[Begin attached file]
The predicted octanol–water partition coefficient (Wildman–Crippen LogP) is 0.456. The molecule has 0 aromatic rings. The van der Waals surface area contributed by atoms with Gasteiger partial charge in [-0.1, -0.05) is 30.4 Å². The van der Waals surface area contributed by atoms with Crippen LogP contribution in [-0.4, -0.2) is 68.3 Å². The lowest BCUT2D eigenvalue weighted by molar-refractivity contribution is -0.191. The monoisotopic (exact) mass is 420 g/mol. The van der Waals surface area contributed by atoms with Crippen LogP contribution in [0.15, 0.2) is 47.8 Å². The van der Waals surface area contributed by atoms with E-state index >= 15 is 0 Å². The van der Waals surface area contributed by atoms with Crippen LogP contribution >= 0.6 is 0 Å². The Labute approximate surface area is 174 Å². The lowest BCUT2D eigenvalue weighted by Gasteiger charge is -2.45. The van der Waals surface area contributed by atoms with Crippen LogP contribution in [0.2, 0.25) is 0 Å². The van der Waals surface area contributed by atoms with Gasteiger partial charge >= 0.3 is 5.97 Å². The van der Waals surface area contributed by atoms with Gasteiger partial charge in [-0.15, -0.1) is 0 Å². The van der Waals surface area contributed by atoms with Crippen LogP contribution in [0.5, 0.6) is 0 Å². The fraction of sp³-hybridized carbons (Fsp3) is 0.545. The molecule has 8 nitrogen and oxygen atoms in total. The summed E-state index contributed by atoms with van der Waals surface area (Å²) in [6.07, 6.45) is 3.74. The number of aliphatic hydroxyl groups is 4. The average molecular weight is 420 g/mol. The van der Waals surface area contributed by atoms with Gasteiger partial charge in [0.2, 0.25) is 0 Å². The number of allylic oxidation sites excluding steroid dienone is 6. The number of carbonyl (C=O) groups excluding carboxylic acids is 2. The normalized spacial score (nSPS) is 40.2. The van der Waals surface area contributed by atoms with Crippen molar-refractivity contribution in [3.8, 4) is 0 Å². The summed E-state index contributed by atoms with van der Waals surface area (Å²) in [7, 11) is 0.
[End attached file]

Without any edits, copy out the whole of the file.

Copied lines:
The predicted octanol–water partition coefficient (Wildman–Crippen LogP) is 0.456. The molecule has 0 aromatic rings. The van der Waals surface area contributed by atoms with Gasteiger partial charge in [-0.1, -0.05) is 30.4 Å². The van der Waals surface area contributed by atoms with Crippen LogP contribution in [-0.4, -0.2) is 68.3 Å². The lowest BCUT2D eigenvalue weighted by molar-refractivity contribution is -0.191. The monoisotopic (exact) mass is 420 g/mol. The van der Waals surface area contributed by atoms with Crippen LogP contribution in [0.15, 0.2) is 47.8 Å². The van der Waals surface area contributed by atoms with E-state index >= 15 is 0 Å². The van der Waals surface area contributed by atoms with Crippen LogP contribution >= 0.6 is 0 Å². The Labute approximate surface area is 174 Å². The lowest BCUT2D eigenvalue weighted by Gasteiger charge is -2.45. The van der Waals surface area contributed by atoms with Crippen LogP contribution in [0.2, 0.25) is 0 Å². The van der Waals surface area contributed by atoms with Gasteiger partial charge >= 0.3 is 5.97 Å². The van der Waals surface area contributed by atoms with Gasteiger partial charge in [-0.15, -0.1) is 0 Å². The van der Waals surface area contributed by atoms with Crippen LogP contribution in [0.5, 0.6) is 0 Å². The fraction of sp³-hybridized carbons (Fsp3) is 0.545. The molecule has 8 nitrogen and oxygen atoms in total. The summed E-state index contributed by atoms with van der Waals surface area (Å²) in [6.07, 6.45) is 3.74. The number of aliphatic hydroxyl groups is 4. The average molecular weight is 420 g/mol. The van der Waals surface area contributed by atoms with Gasteiger partial charge in [0.2, 0.25) is 0 Å². The number of allylic oxidation sites excluding steroid dienone is 6. The number of carbonyl (C=O) groups excluding carboxylic acids is 2. The normalized spacial score (nSPS) is 40.2. The van der Waals surface area contributed by atoms with Crippen molar-refractivity contribution in [3.8, 4) is 0 Å². The summed E-state index contributed by atoms with van der Waals surface area (Å²) in [7, 11) is 0.